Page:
Novak’s Research Into How Students Learn Science is Published, Helping Other Educators Learn to Teach Science
A few years ago, as seventh-grade science teacher Ann Novak conducted research for her PhD, she realized something. Students were pretty good, she found, at making a claim once they had evidence that supported it. But later on, if they were confronted with new evidence that completely contradicted the claim they’d made, they had a lot more trouble changing their minds.
Novak incorporated the research into her PhD work, and then into her classes. Now, it’s come a lot farther: based on her research into how middle school students learn science, Novak has published two academic articles and co-authored a chapter of a book. She’s now working on a third article.
In the first article, published in the Journal of Research in Science Teaching — the leading journal in science education — she explored her first research finding: how teachers can work to help students adjust claims as new evidence emerges. In the second article, published in Disciplinary and Interdisciplinary Science Education Research, Novak used her data to explore students’ understanding of scientific ideas across time, and how students improve at conveying evidence and claims as they continue studying science. The third, which she’s currently writing, will focus on the connection between science ideas and evidence, and how that impacts the way students learn in both science and other subjects. In a book focused on project-based learning, Novak co-wrote a chapter using the example of the seventh-grade water quality project, an extended undertaking that sees students become experts in understanding the waterways around Greenhills.
“The water unit really affords students the opportunity to collect real data in real time, from our stream on Greenhills property, and analyze it just like professional scientists would do,” she said. “They really get to do a research project.”
Novak has also incorporated her other research findings into the water quality project, using the unit to help students use evidence to make claims, then change those claims as different evidence comes in. When the unit starts, students test the water for pH and thermal pollution. Based on those tests, they usually find that the stream is healthy for freshwater organisms. But a few weeks later, the project takes a sudden twist: when students test the water for dissolved solids, they find that the water isn’t all that healthy.
“The water quality based on that test is terrible,” Novak said. “There are way too many dissolved solids. Mainly road salt, but also nitrates and phosphates from fertilizer. So then students add this to their explanation, and that really necessitates that they change their claim.”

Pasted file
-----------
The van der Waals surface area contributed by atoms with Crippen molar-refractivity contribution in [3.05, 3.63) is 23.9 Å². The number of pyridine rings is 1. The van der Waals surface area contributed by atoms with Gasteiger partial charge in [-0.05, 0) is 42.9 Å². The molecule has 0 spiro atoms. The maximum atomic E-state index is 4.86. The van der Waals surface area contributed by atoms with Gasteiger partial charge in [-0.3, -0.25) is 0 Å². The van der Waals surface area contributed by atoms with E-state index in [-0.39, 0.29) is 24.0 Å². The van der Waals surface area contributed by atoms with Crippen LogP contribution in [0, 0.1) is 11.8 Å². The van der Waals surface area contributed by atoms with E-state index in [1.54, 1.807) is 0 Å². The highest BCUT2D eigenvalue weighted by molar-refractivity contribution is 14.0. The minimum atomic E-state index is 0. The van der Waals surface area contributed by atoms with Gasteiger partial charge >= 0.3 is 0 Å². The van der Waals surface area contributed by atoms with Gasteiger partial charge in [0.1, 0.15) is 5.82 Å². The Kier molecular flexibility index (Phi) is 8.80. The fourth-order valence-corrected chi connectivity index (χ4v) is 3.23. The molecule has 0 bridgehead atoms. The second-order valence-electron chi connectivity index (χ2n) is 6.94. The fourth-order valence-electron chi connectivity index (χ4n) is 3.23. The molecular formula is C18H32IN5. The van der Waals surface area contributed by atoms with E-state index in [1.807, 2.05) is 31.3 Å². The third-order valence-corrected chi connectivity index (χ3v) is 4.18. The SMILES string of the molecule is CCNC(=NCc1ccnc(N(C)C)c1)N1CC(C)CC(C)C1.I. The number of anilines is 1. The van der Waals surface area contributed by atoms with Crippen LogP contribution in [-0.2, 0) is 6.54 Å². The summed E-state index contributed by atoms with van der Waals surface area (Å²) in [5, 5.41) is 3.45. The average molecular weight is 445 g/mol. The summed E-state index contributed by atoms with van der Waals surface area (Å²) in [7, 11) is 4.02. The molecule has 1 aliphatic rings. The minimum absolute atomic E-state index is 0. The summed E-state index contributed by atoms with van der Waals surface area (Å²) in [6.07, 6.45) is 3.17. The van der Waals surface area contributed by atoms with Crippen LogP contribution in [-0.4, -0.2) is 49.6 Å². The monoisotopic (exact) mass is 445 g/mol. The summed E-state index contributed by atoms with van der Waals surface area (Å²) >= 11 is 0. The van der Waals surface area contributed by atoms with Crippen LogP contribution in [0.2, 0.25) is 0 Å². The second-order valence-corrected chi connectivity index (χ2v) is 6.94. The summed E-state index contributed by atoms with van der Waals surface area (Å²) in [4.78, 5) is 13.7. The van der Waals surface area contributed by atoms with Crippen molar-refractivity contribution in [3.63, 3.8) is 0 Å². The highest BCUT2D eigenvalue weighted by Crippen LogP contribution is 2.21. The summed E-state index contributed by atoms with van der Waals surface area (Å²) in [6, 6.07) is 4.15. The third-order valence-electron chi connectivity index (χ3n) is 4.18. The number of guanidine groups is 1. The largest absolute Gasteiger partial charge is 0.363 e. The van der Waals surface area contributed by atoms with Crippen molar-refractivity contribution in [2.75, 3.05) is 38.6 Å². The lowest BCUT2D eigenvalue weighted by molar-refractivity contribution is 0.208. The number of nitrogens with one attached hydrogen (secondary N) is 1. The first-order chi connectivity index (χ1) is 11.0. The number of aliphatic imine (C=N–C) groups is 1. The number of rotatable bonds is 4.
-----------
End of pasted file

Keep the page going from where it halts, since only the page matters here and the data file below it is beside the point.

Scientific literacy has always been important, but Novak says that being thrown into a pandemic has further emphasized how much it matters. The water quality project helps students realize perhaps the most essential thing about science: when the evidence changes, the conclusions have to change too.
“It really helped me to adjust my teaching to focus more on the nature of science, which is to be open-minded to new evidence,” she said. “In this day and age, that’s critical, and I’ve been able to integrate it into my teaching, to help kids understand that science evolves.”
Now, Novak is spreading her research, hoping that scientific literacy spreads with it. She attends conferences and gives talks; locally, she has also worked with the Flint River Watershed Council to implement the water curriculum based on her research.
As she has implemented her findings, Novak has noticed several results. For one, students become better at making claims throughout the course. At the beginning, many students have trouble understanding the connection between making a claim and providing evidence for it. By the end, though, using evidence to support claims is almost automatic. For another, students begin to open up their minds. It’s still difficult — changing your mind is difficult even for adults, she acknowledges — but the experience sets students up to be more open-minded and scientifically literate down the road.
Novak has accomplished this, she says, by following one of her most passionate beliefs: that students should actually do science in science class. They should get out of the classroom and into the real world, doing the same analyses that professional scientists do. That’s how the water quality unit came about; it helps students explore a complex phenomenon and understand the importance of claims, evidence, and reasoning in a practical setting. It also allows them to conduct real, concrete science.
“My philosophy is ‘no child left inside,’” Novak said. “I really want students to be able to go to the science.”
Novak, A.M., Treagust, D.F. Supporting the development of scientific understanding when constructing an evolving explanation. Discip Interdscip Sci Educ Res 4, 3 (2022). https://doi.org/10.1186/s43031-021-00043-w
Novak, AM, Treagust, DF. Adjusting claims as new evidence emerges: Do students incorporate new evidence into their scientific explanations? J Res Sci Teach. (2018); 55: 526– 549. https://doi.org/10.1002/tea.21429
Novak, A.M., & Krajcik, J.S. (2019). A Case Study of Project-Based Learning of Middle School Students Exploring Water Quality. In Moallem, Hung, Dabbagh (Eds), Wiley Handbook of Problem-Based Learning.
Novak, A. M. (2019). How healthy is our stream for freshwater organisms and how do our actions on land potentially impact the stream and the organisms that live in it? Teacher edition, Teacher and student curriculum materials